Dani and I are on the front lines in the fight against ISIS. Ok, not physically, but we have found a way to help Syrians and Iraqis as they are liberated from ISIS. As ISIS is pushed out of cities like Aleppo and Mosul the people they they have held captive are left behind, hungry and in need of medical attention and supplies. And we are able to help. There are so many people in our world in desperate situations; famine and war, occupation, earthquakes, hurricanes, tsunamis. When horrible tragedies strike, we all feel a desire to chip in, to help alleviate the suffering. But in a world where there is so much overhead for non-profits, so many fraudsters, and so much money to be made in the name of charity, it is really easy to feel like helping isn’t really helping.
But there are good organizations out there. Ones that do amazing work, who value transparency, and who celebrate, and don’t aim to change, the cultures that they work with. One of our favorites, and the way we are able to help on the front lines in Syria, Iraq, Iran, and Lybia, is The Preemptive Love Coalition. The easiest way to describe them is this: they are the complete opposite of the recent presidential campaign in every way imaginable. They are an amazing organization that does great work to improve the lives of hundreds of thousands of people in the Middle East. They are tireless workers for good, mercy, and compassion. They tell the truth. They fight injustice by waging peace, and bringing food, and organizing surgeries for children that would otherwise die. They are undoing the mountains of wrong and evil that have been done in Iraq, both by local tyrants and radicals and by foreign invaders. They stand in stark contrast to so much of the negative, divisive, hate-and-fear-filled news that bombards us all daily.
Preemptive Love identifies a specific problem in our world that they are working to remedy and I really like the way they put it:
“AT THE CORE OF VIOLENCE AND CONFLICT, IS FEAR.
We fear loss. We fear shame. We fear ideologies and religions. We fear vulnerability.
So we fight, first with attitudes and words, then with fists and bombs.”
It is easy to see this problem, not just in the Middle East, but everywhere one looks, from politics, to neighborhoods, to world conflicts, to work environments. This is how they see the required response to that problem:
“Preemptive Love is a global movement of peacemakers changing the way we engage the world’s most polarizing conflicts by confronting fear with acts of love.”
I think that part of what I find most compelling about this organization is their hopeful realism. Once known as an eternal optimist, I find myself weary of optimism these days. I have been growing in my knowledge that for most of humanity the coin usually lands face down, and that a small percentage of the globe gets much more than their share. Becoming more aware of concepts like “privilege” I know, uncomfortably, that I belong to the latter group. Even though just surviving can often feel like a struggle, I see more and more the ways in which I have been given much more than I deserve or need, often at the expense of others. My struggle to survive is not even on the same planet as the struggle that the majority of humanity, past and present, has been presented with.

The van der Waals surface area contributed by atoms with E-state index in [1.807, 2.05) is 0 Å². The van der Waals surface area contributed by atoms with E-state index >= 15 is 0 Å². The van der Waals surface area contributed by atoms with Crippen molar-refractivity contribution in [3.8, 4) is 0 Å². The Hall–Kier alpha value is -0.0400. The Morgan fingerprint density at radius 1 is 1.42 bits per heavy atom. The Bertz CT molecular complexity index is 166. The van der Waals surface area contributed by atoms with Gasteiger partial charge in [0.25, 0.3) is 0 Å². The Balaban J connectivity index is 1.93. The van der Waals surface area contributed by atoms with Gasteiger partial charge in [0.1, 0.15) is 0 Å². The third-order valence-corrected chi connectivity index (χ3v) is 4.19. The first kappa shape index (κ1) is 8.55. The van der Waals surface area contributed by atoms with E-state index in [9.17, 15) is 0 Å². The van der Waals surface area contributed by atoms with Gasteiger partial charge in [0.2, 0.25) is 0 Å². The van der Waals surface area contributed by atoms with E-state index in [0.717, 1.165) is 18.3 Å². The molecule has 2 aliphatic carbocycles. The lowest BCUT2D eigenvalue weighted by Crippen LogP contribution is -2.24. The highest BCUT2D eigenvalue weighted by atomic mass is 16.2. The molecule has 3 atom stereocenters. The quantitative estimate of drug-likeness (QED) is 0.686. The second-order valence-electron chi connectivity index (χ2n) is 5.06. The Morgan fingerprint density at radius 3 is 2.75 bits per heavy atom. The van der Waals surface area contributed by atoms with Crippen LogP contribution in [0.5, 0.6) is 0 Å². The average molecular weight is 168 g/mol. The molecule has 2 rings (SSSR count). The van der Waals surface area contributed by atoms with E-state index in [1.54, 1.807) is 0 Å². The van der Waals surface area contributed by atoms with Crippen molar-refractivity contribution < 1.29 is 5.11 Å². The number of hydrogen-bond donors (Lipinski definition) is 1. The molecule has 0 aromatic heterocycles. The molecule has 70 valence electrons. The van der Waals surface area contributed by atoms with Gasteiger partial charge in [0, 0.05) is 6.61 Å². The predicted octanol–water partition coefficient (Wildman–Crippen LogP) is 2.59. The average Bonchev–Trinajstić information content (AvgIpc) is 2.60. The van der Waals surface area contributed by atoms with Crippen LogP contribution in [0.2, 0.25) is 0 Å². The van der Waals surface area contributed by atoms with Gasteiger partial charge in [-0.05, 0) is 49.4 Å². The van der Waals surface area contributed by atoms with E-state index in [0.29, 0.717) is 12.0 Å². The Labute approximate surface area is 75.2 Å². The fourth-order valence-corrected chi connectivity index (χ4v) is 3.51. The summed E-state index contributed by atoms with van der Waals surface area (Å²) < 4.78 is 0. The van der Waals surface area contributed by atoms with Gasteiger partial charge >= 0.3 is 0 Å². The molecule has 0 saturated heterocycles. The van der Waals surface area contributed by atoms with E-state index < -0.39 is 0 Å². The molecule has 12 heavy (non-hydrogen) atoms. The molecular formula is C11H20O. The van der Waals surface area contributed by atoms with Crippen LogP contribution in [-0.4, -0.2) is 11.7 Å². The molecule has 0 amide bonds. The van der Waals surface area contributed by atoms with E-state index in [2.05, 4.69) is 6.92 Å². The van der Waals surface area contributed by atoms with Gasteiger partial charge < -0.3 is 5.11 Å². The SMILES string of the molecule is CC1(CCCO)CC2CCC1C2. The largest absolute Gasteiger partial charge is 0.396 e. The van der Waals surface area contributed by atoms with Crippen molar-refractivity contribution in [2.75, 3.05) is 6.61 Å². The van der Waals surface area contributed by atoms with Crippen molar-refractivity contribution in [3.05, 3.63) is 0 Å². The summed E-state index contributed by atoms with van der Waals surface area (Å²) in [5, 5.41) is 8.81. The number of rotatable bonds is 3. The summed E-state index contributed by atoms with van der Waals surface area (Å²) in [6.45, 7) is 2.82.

While optimism can seem ungrounded, pessimism seems too easy. Like gravity, the downward pull of all that is broken in our world seems to be a fundamental law of the universe. Pessimism leads to cynicism, and cynicism means that we have given up hope that things can change. While there so often doesn’t seem to be a neutral position between these two extremes, optimism and pessimism, Preemptive Love presents that refreshing perspective of a hopeful realism that doesn’t shy away from the darkness, but also doesn’t hide under the bed and lament. They carry both light and darkness, and do so in bold action.
They are as close to the front lines of conflict as they can get, serving the most vulnerable of people. People that have just liberated from ISIS and have no food and have been traumatized for months or years find the Preemptive Love Coalition waiting with food and supplies and medical care and love and encouragement. In the aftermath, they provide education, help for business startups, and medical surgeries for children in need.
I first heard about them when their founder, Jeremy Courtney, was interviewed on Rob Bell’s podcast. Jeremy and his wife and young child went to the Middle East after 9-11 because they felt an overwhelming desire to help out. They started in Turkey, but eventually found themselves in Iraq. Jeremy and his team have found themselves in some crazy places, and have made a serious impact, not only on the folks in Iraq with whom they share resources, but on those of us who have learned from them here in the west. They have challenged me to see extremism, Middle East tension, ISIS, Islam, and the Kingdom of God with different eyes.
Here is an article that really changed my thinking:
If that was interesting to you, try this one. I talked with my 6, 5, and 2 year olds about this and had some fascinating discussion about war, evacuation, and about having little Bana come live with us (that’s what Saedy wanted):
Finally, this; it is shocking, and it made me really angry. I can’t imagine living this way…
It can be so overwhelming to try to take on a problem like ISIS. What can we possibly do to make a difference in the Middle East? By ourselves, not much. But by finding others like the Preemptive Love Coalition and partnering with them, much can be done for so many. We continue to be inspired by their action in the face of danger, their love in the face of fear, and their honest story telling in the face of such a polarized media machine. We wholeheartedly recommend to you The Preemptive Love Coalition.